I just finished reading Author Author, a fictionalised biographical sketch of Henry James by David Lodge. While I immensely enjoyed it, this post is not about it. The book, probably because it alluded to Henry James’ difficult writing style that made him inaccessible to the common man of his time, reminded me of books I couldn’t finish reading. I am usually careful about which books I choose to read, but occasionally I make an error of judgement and pick up something that I regret. When this happens, I tend to continue ploughing through the book in a hope that it would get better. If it doesn’t, I increase the time I devote to reading it, so that I can get through it faster. I feel a strange sense of guilt at leaving books unfinished. But over the years, I’ve come across a few books that have thwarted my best attempts to get through them. Here is the list:
A Suitable Boy (Vikram Seth) - I am not daunted by long novels, but the story in this one moves at such a glacial pace that I began to wonder if I should be doing something better with my time. Besides, the characters and their stories seemed all too close to the people and stories I grew up among. I read fiction to escape reality, not to immerse myself into it. I put the book down after about 200 pages.
The Piano Teacher (Elfriede Jelinek) - This one was completely lost on me. It was too depressing and too graphic for me to persist with it. The original was in German, so may be I had stumbled upon a particularly bad translation. After reading a bit about the book on Wikipedia, I have my doubts:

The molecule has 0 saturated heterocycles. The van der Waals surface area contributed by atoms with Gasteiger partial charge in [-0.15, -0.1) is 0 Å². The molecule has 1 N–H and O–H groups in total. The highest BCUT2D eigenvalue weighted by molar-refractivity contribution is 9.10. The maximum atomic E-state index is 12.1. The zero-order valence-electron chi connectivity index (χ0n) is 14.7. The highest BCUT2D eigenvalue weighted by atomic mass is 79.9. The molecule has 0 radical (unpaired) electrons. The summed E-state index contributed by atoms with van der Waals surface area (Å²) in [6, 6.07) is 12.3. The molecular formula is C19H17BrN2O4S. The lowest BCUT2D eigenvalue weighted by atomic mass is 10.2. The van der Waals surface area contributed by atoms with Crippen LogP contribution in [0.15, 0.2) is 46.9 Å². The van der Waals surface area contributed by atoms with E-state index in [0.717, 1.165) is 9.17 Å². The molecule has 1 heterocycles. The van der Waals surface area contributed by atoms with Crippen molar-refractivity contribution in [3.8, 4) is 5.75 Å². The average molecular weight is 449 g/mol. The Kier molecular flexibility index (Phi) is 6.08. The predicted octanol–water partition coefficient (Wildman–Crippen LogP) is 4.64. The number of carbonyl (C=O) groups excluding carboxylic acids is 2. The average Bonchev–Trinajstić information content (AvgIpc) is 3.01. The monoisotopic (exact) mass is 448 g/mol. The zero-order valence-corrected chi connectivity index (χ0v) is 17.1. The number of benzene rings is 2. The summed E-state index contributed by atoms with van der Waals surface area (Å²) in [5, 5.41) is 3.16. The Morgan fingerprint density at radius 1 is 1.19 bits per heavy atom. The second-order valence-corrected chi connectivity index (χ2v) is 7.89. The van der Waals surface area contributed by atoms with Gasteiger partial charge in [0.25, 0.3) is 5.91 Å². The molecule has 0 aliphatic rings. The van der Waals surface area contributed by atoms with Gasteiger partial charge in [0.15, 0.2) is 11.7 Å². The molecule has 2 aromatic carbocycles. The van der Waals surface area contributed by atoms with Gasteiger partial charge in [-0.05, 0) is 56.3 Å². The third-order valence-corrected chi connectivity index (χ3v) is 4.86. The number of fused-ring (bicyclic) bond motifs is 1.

The novel follows protagonist Erika Kohut, a sexually and emotionally repressed piano teacher, as she enters into a sadomasochistic relationship with her student, Walter Klemmer, the results of which are disastrous.
A Handbook for Visitors from Outer Space (Kathryn Kramer) - I came across this book lying on top of a stack of random books at Blossom, my favourite second-hand bookshop in Bangalore, where this sight is all too common. I was looking for a good science fiction novel and made the mistake of judging the book, not by its cover, but by its title. This must be the briefest time I’ve spent with a book before abandoning it - two chapters and I had no idea what the author was trying to say.
Valis (Philip K. Dick) - This is the last novel by Philip K. Dick - an author I usually enjoy reading. Valis proved a little too tedious. Like Orwell’s 1984, the story here is a mere pretence for talking about other things. The other things in this case happened to be Dick’s notes on philosophy and theology. I kept telling myself that I was enjoying the book for a long time but couldn’t get myself to go through the last 70 or so pages.
I hope there won’t be very many new additions to this list. There are two non-fiction works that have been lingering unfinished on my shelf for months now - Thinking Fast and Slow (Daniel Kahaneman) and The Tell-Tale Brain (V. S. Ramachandran) - but there’s hope for them still!